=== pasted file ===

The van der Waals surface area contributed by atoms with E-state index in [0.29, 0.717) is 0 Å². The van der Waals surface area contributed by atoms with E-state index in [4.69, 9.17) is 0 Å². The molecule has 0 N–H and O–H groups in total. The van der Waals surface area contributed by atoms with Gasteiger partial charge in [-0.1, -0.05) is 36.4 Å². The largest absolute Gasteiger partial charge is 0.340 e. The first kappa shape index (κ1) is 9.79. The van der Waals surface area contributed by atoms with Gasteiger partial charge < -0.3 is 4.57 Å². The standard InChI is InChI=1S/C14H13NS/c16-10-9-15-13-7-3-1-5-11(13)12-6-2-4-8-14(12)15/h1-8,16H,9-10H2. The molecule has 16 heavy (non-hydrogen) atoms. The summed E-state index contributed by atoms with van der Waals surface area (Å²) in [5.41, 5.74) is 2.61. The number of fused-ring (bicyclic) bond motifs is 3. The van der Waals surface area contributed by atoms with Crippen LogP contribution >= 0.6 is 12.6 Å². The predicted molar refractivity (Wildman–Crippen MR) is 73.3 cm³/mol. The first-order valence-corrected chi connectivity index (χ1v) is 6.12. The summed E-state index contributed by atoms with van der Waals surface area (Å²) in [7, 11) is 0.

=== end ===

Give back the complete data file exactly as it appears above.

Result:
The van der Waals surface area contributed by atoms with E-state index in [0.29, 0.717) is 0 Å². The van der Waals surface area contributed by atoms with E-state index in [4.69, 9.17) is 0 Å². The molecule has 0 N–H and O–H groups in total. The van der Waals surface area contributed by atoms with Gasteiger partial charge in [-0.1, -0.05) is 36.4 Å². The largest absolute Gasteiger partial charge is 0.340 e. The first kappa shape index (κ1) is 9.79. The van der Waals surface area contributed by atoms with Gasteiger partial charge < -0.3 is 4.57 Å². The standard InChI is InChI=1S/C14H13NS/c16-10-9-15-13-7-3-1-5-11(13)12-6-2-4-8-14(12)15/h1-8,16H,9-10H2. The molecule has 16 heavy (non-hydrogen) atoms. The summed E-state index contributed by atoms with van der Waals surface area (Å²) in [5.41, 5.74) is 2.61. The number of fused-ring (bicyclic) bond motifs is 3. The van der Waals surface area contributed by atoms with Crippen LogP contribution >= 0.6 is 12.6 Å². The predicted molar refractivity (Wildman–Crippen MR) is 73.3 cm³/mol. The first-order valence-corrected chi connectivity index (χ1v) is 6.12. The summed E-state index contributed by atoms with van der Waals surface area (Å²) in [7, 11) is 0.